Core Consumer Prices Surge At Fastest Rate Since 1992
With the world’s eyes having moved on from China’s rip-roaring PPI (and post-data decision to unleash price controls), this morning’s CPI print has been heralded as the arbiter of “is it transitory or not” with some (BofA) even suggesting we are nearing a period of “transitory hyperinflation.” The answer for now is – inflation’s still accelerating as headline CPI soared 5.0% YoY (hotter than the +4.7% expected). That is the highest level of inflatuion since Aug 2008.
But it is core CPI that is the huge outlier, soaring 3.8% YoY – the hottest level of inflation since 1992…
Goods prices are up 6.5% YoY – the highest since 1982 – and services prices are also accelerating significantly.
Under the hood, many of the same indexes continued to increase, including used cars and trucks, household furnishings and operations, new vehicles, airline fares, and apparel. The index for medical care fell slightly, one of the few major component indexes to decline in May
The household furnishings and operations index increased 1.3 percent in May, its largest monthly increase since January 1976.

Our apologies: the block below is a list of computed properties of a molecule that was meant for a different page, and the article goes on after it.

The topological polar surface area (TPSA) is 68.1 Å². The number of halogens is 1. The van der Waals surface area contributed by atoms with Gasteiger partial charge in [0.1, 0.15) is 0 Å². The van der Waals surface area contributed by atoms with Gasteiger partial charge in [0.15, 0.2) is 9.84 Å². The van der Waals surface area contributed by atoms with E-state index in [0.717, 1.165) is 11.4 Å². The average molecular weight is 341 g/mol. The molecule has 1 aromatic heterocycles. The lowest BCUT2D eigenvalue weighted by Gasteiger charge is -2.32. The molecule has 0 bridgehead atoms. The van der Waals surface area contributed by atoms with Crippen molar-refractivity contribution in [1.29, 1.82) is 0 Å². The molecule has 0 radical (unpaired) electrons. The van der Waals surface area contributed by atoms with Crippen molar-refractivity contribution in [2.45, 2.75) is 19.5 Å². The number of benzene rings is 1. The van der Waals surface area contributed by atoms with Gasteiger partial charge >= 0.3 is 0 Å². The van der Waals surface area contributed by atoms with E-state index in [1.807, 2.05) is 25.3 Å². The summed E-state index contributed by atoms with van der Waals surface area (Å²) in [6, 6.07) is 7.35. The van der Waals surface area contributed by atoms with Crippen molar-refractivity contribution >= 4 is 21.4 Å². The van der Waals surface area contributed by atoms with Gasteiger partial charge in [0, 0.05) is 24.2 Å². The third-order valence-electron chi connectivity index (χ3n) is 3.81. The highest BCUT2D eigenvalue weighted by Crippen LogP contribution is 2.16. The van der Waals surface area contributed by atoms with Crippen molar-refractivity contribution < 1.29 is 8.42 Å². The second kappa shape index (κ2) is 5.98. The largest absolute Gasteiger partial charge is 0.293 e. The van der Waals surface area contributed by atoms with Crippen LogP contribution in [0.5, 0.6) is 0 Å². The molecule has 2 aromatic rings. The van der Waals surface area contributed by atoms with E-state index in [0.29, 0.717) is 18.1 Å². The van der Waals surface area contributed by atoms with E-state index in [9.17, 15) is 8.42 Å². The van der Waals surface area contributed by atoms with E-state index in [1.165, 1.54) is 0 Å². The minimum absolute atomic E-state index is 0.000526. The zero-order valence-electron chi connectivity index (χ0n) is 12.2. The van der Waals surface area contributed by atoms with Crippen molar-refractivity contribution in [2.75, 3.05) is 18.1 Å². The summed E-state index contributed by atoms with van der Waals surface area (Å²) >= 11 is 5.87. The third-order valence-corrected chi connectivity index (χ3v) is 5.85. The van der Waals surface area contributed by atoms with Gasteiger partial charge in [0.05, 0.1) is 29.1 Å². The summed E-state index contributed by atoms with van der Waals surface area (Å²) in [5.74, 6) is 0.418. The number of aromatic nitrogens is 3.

The index for used cars and trucks continued to rise sharply, increasing 7.3 percent in May. This increase accounted for about one-third of the seasonally adjusted all items increase.
The index for new vehicles rose 1.6 percent in May, its largest 1-month increase since October 2009. The index for airline fares continued to increase, rising 7.0 percent in May after increasing 10.2 percent the prior month. The apparel index also rose in May, increasing 1.2 percent.
The index for car and truck rentals continued to rise, increasing 12.1 percent after rising 16.2 percent the prior month (and more than doubled over the past 12 months, rising 109.8 percent).
Notably – amid all the headlines of soaring food prices and supply chains – the BLS believes food price inflation is slowing…
Finally, rent/shelter inflation remains subdued
MoM: The shelter index rose 0.3 percent in May. The index for rent rose 0.2 percent and the index for owners’ equivalent rent increased 0.3 percent
YoY: The shelter index increased 2.2 percent over the last 12 months.
So, Transitory or not?